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Airport Security

Airport Security

Ex-UNC board chairman arrested after gun seized at Charlotte airport security checkpoint

CHARLOTTE John Fennebresque, the former chairman of the UNC Board of Governors, was arrested Thursday after he tried to take a gun through a security checkpoint at Charlotte-Douglas International Airport, according to WSOC-TV.

Fennebresque, a Charlotte lawyer, was arrested at 10 a.m. on a misdemeanor charge of possession of a firearm on city property, jail records show. He was released on $500 bail.

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Crow Wing County Board: County to share airport security costs

The city of Brainerd will get help in covering its costs for providing security at the Brainerd Lakes Regional Airport.

The Crow Wing County Board Tuesday agreed to pay the city $12,000 annually through 2020 for security provided for all incoming and outgoing commercial flights at the airport by the Brainerd Police Department. The security from law enforcement is required by the Transportation Security Administration and is in part funded by a federal grant. Those grant dollars are on the decline, the city of Brainerd reported, and no longer covers the cost of security. In 2014, the city incurred $18,000 in costs beyond the $22,000 grant. The airport is jointly owned by Crow Wing County and the city of Brainerd. County Administrator Tim Houle said at one time, the sheriff’s office and the police department shared security responsibilities. When it became a federal requirement post-9/11, Houle said Brainerd took on the full responsibility of security despite not having jurisdiction at the airport, in part due to logistics. The grant covered the full cost of security at the time, so cost-sharing was not an issue.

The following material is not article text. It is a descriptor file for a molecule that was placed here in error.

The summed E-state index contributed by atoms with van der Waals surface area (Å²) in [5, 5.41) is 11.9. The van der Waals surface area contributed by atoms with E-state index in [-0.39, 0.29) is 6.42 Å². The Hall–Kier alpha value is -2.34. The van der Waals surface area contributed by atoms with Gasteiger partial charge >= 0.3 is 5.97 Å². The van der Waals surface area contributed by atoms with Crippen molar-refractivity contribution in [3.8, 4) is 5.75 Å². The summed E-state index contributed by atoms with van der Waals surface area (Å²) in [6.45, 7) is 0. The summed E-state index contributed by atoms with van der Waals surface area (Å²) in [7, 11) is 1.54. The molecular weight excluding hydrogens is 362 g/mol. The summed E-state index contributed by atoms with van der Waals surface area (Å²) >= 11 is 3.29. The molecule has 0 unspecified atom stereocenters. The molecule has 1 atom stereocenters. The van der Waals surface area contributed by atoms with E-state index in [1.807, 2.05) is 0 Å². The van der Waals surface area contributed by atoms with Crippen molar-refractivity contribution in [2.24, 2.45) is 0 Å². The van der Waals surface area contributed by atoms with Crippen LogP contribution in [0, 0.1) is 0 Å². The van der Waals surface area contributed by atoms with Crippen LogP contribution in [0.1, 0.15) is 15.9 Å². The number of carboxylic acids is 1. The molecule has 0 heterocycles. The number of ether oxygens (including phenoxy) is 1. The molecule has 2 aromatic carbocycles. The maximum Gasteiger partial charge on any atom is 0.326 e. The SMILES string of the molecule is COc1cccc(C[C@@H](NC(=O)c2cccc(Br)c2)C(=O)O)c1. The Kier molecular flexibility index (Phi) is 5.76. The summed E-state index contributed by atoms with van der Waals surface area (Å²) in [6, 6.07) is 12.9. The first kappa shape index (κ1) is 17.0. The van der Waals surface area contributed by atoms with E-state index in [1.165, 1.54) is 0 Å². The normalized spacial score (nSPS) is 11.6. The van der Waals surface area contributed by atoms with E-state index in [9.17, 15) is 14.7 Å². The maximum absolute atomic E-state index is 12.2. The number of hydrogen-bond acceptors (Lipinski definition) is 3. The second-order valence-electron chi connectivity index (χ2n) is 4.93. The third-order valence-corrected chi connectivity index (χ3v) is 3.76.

“As you can imagine, our deputies are strung across the geography of Crow Wing County, so it was more difficult logistically for us to get a deputy to the airport half of the time,” Houle said. “Clearly it seems to me to be in our best interest for us to continue the current method of providing coverage, because of their proximity to the airport.”

The county and the city share costs associated with the airport in other ways, Houle said. Brainerd covers the costs of accounting services, while the county covers the costs of legal services. The resolution passed Tuesday extends the shared costs to security, although the agreement is contingent upon whether the city seeks annexation of the airport property. The Brainerd City Council has indicated this is a possibility in light of the city’s extension of sewer and water services to the airport this year. The amount the county will pay to the city as part of the agreement is fixed at $12,000 and will not change if the grant continues to decrease.

“As the TSA grant goes down, that gap would probably continue to grow,” Houle said. “Fixing that payment would be an incentive for the city of Brainerd to properly manage that cost, that they, in good faith, reduce costs of premium pay, overtime.”

Commissioner Paul Thiede asked whether, as part of the exploration to reduce costs, more information from the TSA could be gathered in an effort to learn why the grant has decreased.

“Are we getting the right amount and the maximum amount the correct amount of TSA personnel there, doing what they’re doing?” Thiede said. “Or are they spending more money putting TSA personnel on site, with the arrest powers? … Is that why we’re not getting the reimbursement that we once were?”